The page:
Word of advice though: season, season, season!  If you’re using meat, you need to marinate it.  You don’t necessarily need to marinate your meat overnight (we did it while we were preparing our filling), but seasoning is key.  Since shrimp was our main star, we used a little bit of cornstarch, sugar, soy sauce, sesame oil, and white pepper to season it (oh my goodness you should have smelled it, it smelled divine!) and once we had our seasoning in the bowl with our shrimp, we tossed until everything was coated and thoroughly incorporated before mixing in our chopped crab meat, mushrooms, chives, and cilantro.  Ta-da, you now have your filling! 

Notice though that we didn’t use salt.  We used a bit of soy sauce in our mixture so we didn’t bother to use salt, but it’s entirely up to you what sort of taste and flavour balance you’re going for.  Some people enjoy ginger lemongrass flavours, others like it a little more salty and savoury, and others like to rely more on herbs.  I knew I wanted to douse my dumplings in red vinegar when it came time to eat them, so we kept the salty seasoning low.

Okay, now to make the actual wonton dumplings!  Aside from your bowl of wonton filling, you will need spoons to scoop the filling onto the wrappers, a large plate or platter to place your dumplings on, some paper towels or placemats to work on, and a bowl of lukewarm water.  Take a wonton wrapper and lay it flat on your palm.  Take a spoonful of wonton filling and place it squarely in the center of the wrapper.  Place the wrapper with filling on your placemat or paper towel so that the wonton resembles a diamond.  Dip your fingertip(s) into the bowl of lukewarm water and proceed to “outline” all 4 edges of the wrapper with water.  You want the edges nice and moist with water, but just make sure they’re not completely soaked.

Filling placed in the center

Water traced around the edges
Now, take the top and bottom corners of the wonton diamond and lift them up so that they meet and stick together, forming a triangle.  Once the corners have adhered and you have a sturdy triangle, choose a side to work with and, keeping the wonton on the placemat, start “pleating” the edges, pinching the bloody hell out of the wrapper edges!  The simplest way to do this is to make ruffles by tugging and sticking the edges together in the direction of the triangle tip.  Tuck the outer corners into the ruffles and make the edges sticky by dabbing water all over the edges and pinching as you go along.  Once one side is secure, repeat on the other side.  This i’s why the bowl of water is really important because you’ll constantly need to dab your fingers in it to adhere the edges together and to keep them stuck together.  If you find tiny holes or cracks, just pinch them back together with a little water.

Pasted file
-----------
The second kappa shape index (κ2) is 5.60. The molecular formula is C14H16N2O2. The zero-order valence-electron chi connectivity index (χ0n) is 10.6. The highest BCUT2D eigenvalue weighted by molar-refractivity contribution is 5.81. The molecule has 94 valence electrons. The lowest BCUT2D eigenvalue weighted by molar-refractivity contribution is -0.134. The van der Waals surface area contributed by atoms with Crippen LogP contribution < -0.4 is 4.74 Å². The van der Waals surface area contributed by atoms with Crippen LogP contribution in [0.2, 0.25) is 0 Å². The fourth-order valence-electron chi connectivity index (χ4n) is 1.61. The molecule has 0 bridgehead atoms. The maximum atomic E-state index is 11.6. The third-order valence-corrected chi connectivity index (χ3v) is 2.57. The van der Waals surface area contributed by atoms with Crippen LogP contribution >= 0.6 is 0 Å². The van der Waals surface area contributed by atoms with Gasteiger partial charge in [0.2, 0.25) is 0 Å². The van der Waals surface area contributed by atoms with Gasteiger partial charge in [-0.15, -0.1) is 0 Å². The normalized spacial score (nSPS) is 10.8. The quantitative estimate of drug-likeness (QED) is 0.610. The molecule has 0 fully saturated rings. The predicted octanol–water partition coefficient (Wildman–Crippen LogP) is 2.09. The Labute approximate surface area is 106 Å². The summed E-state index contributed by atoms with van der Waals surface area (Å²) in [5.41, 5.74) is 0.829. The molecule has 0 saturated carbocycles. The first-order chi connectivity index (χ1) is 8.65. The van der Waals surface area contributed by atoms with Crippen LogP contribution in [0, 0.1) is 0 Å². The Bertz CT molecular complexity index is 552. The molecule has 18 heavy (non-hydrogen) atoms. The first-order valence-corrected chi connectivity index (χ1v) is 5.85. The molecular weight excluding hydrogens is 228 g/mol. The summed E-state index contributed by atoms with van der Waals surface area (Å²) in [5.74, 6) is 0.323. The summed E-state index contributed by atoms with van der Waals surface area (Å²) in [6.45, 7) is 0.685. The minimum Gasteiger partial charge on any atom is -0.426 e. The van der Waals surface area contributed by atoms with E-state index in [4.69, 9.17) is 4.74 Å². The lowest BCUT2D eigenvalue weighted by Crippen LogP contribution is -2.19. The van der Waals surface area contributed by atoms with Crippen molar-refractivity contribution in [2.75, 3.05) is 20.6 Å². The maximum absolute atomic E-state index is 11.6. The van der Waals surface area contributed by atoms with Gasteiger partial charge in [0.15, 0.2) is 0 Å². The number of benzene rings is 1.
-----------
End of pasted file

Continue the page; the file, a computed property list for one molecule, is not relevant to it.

Repeat with all the wonton wrappers you plan on using or until you run out of wonton filling.  If you happen to have a little bit of filling left over, you can always cook it up separately.  When you’re done, you’ll have a gorgeous plate of homemade wontons ready to boil, pan fry, or deep fry!  Wontons go fabulously with soup noodles in broth or just on their own with a bit of soy sauce or red vinegar.  I LOVE red vinegar with dumplings so I go to town dunking mine in a little dish of it!  We boiled ours for about 4-5 minutes and had a bunch for dinner.  They were SO fresh and delicious and I couldn’t believe chubby and plump they got after they were cooked!  They were like beautiful little pillows of yumminess!

Dinner is served!

These freeze really well so you can put any wontons you don’t plan on eating right away in a freezer bag for another day.  I loved making these so much and can’t wait to make more with different fillings!

2 thoughts on “A Holiday Dumpling Workshop in the Kitchen – Shrimp, Crab Meat, Herbs, and Veggies For Homemade Wontons!

  1. Those are super pretty! Isn’t it gratifying and satisfying to make dumplings from scratch? I’ve made them only once–Mongolian-style dumplings, actually, whose filling I veganized–and it was such a delight to eat them, knowing the care that had gone into them. Plus, it’s a therapeutic process, no? 🙂 Thanks for sharing. Mmm!

    • Aww, thanks Christina!! 🙂 YES, it is incredibly satisfying and therapeutic making them from scratch and I missed making them with my grandma so much that I just had to get my fix, haha. I’m dying to make more (my family and I ate them all already) and I reeeeally want to make pierogies now too! And vegan ones would be awesome, definitely something I will keep in mind and try to do!

      I hope your MA is going well and that you’re almost done kicking those assignments in the butt! 😀